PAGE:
“The only way humanity can heal is through pain.”
When professor and famous symbologist Robert Langdon wakes up in a bland hospital room with no recollection of where he is or how he got there, he must rely on the help of a young doctor, Sienna Brooks, in order to find out why he’s confined to a Florence hospital with a head wound.
While his last memory is reading a book outside Harvard University, his mind is filled by terrible visions of suffering, war, and death. He soon discovers that his reason for visiting Florence was much more sinister than admiring the Santa Maria del Fiore. Trying to connect real life danger to the first volume of Dante Alighieri’s The Divine Comedy: Inferno, the unveiling enigma takes viewers on a journey full of twists and well-hidden secrets.
On a positive note, the movie adaptation of Dan Brown’s book is definitely one of the better creations you can watch this fall, especially the first half of the movie which sticks to the mysterious atmosphere of solving a puzzle hidden in history. It is this unique symbiosis, fusing something as modern as biochemical warfare with literary and artistic creations of the High Renaissance without allowing it to devolve into a huge ball of chaos, that works best in the movie, along with presenting a bizarre understanding of how to save humanity. The script leaves a lot of space for afterthought, and when the movie prods you to think about it after the credits roll out, it speaks volumes.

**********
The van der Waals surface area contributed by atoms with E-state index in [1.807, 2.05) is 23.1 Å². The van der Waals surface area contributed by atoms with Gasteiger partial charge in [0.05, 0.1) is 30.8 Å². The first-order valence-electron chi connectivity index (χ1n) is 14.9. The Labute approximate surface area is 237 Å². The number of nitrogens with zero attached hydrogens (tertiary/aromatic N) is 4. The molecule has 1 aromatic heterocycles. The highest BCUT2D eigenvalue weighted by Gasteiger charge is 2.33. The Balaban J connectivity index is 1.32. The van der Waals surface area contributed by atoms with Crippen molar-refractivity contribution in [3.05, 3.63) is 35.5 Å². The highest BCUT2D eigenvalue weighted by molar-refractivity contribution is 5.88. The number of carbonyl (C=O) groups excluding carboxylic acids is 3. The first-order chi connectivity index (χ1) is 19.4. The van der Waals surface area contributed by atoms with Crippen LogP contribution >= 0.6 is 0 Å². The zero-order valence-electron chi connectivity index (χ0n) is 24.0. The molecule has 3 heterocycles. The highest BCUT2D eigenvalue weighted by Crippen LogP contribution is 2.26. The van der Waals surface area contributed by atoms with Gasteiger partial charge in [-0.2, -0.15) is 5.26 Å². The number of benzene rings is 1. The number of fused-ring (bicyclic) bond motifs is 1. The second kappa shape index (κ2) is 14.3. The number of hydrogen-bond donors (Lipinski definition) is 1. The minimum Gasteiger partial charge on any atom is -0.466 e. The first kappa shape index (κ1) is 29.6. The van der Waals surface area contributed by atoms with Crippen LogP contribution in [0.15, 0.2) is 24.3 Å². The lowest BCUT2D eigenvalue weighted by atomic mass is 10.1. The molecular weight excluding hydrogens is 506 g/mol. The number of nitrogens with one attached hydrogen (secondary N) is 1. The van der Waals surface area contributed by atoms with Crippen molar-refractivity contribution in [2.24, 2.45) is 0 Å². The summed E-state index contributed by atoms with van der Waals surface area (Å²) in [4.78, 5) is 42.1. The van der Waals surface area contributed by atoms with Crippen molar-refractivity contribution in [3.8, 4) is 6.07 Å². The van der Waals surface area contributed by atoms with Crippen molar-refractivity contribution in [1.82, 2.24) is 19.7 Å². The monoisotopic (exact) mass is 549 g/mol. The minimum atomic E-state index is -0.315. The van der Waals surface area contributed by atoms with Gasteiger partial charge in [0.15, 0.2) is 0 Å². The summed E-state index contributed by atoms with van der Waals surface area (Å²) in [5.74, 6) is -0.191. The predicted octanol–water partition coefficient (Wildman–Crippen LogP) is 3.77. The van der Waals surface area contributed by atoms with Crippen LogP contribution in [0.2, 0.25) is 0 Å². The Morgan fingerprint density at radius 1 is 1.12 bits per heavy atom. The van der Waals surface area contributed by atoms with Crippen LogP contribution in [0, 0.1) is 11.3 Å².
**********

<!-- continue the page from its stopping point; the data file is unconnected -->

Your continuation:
However, even Inferno was unable to dodge one big, unfortunate mistake. In cinematography you can’t build story and characters simultaneously; you either build the story on characters or build characters on the story. There is not enough space to develop both in same depth and detail. ***Inferno, as many other films based on books, tries to do both. And although it is not as forced as it could have been, it distorts the overall good vibe from the whole experience. Don’t get me wrong, the personas carrying out the script are key aspects of the whole plot, but they are not the centre of it. Inferno is a bigger-picture oriented tale, and as such there is no need to know that the professor has romantic feelings for the FBI agent, etc … More so attempts like that take away from the natural flow of the story because you know they’re there just to make you feel closer to the character, but it’s unnecessary. You need to bond to the overall idea the story is trying to convey to you, which is done beautifully. Bringing in personal drama is distracting. One last lament would be that although the entire soundtrack is provided by Hans Zimmer, you only get to enjoy his magnificence at the end.
With all that said, Inferno still is very much worth watching, just do not expect the grandiose finesse of the Da Vinci Code or Angels and Demons.